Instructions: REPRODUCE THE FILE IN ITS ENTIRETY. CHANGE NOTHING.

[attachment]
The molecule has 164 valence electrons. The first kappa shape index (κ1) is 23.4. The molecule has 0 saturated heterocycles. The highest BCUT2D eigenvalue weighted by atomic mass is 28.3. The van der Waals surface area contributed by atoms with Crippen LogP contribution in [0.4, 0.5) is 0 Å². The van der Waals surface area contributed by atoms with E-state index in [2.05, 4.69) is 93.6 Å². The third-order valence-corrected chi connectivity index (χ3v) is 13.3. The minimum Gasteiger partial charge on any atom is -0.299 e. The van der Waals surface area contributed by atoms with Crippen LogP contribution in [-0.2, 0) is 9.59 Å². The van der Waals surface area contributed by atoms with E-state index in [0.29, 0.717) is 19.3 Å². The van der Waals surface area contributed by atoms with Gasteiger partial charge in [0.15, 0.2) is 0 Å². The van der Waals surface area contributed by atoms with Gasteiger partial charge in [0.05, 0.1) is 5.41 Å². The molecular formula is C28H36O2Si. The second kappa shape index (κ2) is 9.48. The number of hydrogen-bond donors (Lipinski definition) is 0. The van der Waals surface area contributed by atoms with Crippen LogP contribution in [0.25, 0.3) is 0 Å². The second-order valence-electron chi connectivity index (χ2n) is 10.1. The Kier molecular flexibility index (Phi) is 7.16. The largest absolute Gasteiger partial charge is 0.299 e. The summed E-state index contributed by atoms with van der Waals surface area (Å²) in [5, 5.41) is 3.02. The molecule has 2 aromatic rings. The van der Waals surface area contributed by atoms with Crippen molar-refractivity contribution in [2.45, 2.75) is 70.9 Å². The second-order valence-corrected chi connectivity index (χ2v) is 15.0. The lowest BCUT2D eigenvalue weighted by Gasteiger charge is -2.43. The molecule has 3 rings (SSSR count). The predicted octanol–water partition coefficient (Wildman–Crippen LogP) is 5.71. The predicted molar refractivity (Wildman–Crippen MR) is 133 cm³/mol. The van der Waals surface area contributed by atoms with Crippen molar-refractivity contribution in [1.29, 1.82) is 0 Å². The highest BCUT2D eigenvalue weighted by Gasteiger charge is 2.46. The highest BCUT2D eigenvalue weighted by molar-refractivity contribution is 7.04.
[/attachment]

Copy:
The molecule has 164 valence electrons. The first kappa shape index (κ1) is 23.4. The molecule has 0 saturated heterocycles. The highest BCUT2D eigenvalue weighted by atomic mass is 28.3. The van der Waals surface area contributed by atoms with Crippen LogP contribution in [0.4, 0.5) is 0 Å². The van der Waals surface area contributed by atoms with E-state index in [2.05, 4.69) is 93.6 Å². The third-order valence-corrected chi connectivity index (χ3v) is 13.3. The minimum Gasteiger partial charge on any atom is -0.299 e. The van der Waals surface area contributed by atoms with Crippen LogP contribution in [-0.2, 0) is 9.59 Å². The van der Waals surface area contributed by atoms with E-state index in [0.29, 0.717) is 19.3 Å². The van der Waals surface area contributed by atoms with Gasteiger partial charge in [0.15, 0.2) is 0 Å². The van der Waals surface area contributed by atoms with Gasteiger partial charge in [0.05, 0.1) is 5.41 Å². The molecular formula is C28H36O2Si. The second kappa shape index (κ2) is 9.48. The number of hydrogen-bond donors (Lipinski definition) is 0. The van der Waals surface area contributed by atoms with Crippen LogP contribution in [0.25, 0.3) is 0 Å². The second-order valence-electron chi connectivity index (χ2n) is 10.1. The Kier molecular flexibility index (Phi) is 7.16. The largest absolute Gasteiger partial charge is 0.299 e. The summed E-state index contributed by atoms with van der Waals surface area (Å²) in [5, 5.41) is 3.02. The molecule has 2 aromatic rings. The van der Waals surface area contributed by atoms with Crippen molar-refractivity contribution in [2.45, 2.75) is 70.9 Å². The second-order valence-corrected chi connectivity index (χ2v) is 15.0. The lowest BCUT2D eigenvalue weighted by Gasteiger charge is -2.43. The molecule has 3 rings (SSSR count). The predicted octanol–water partition coefficient (Wildman–Crippen LogP) is 5.71. The predicted molar refractivity (Wildman–Crippen MR) is 133 cm³/mol. The van der Waals surface area contributed by atoms with Crippen molar-refractivity contribution in [1.29, 1.82) is 0 Å². The highest BCUT2D eigenvalue weighted by Gasteiger charge is 2.46. The highest BCUT2D eigenvalue weighted by molar-refractivity contribution is 7.04.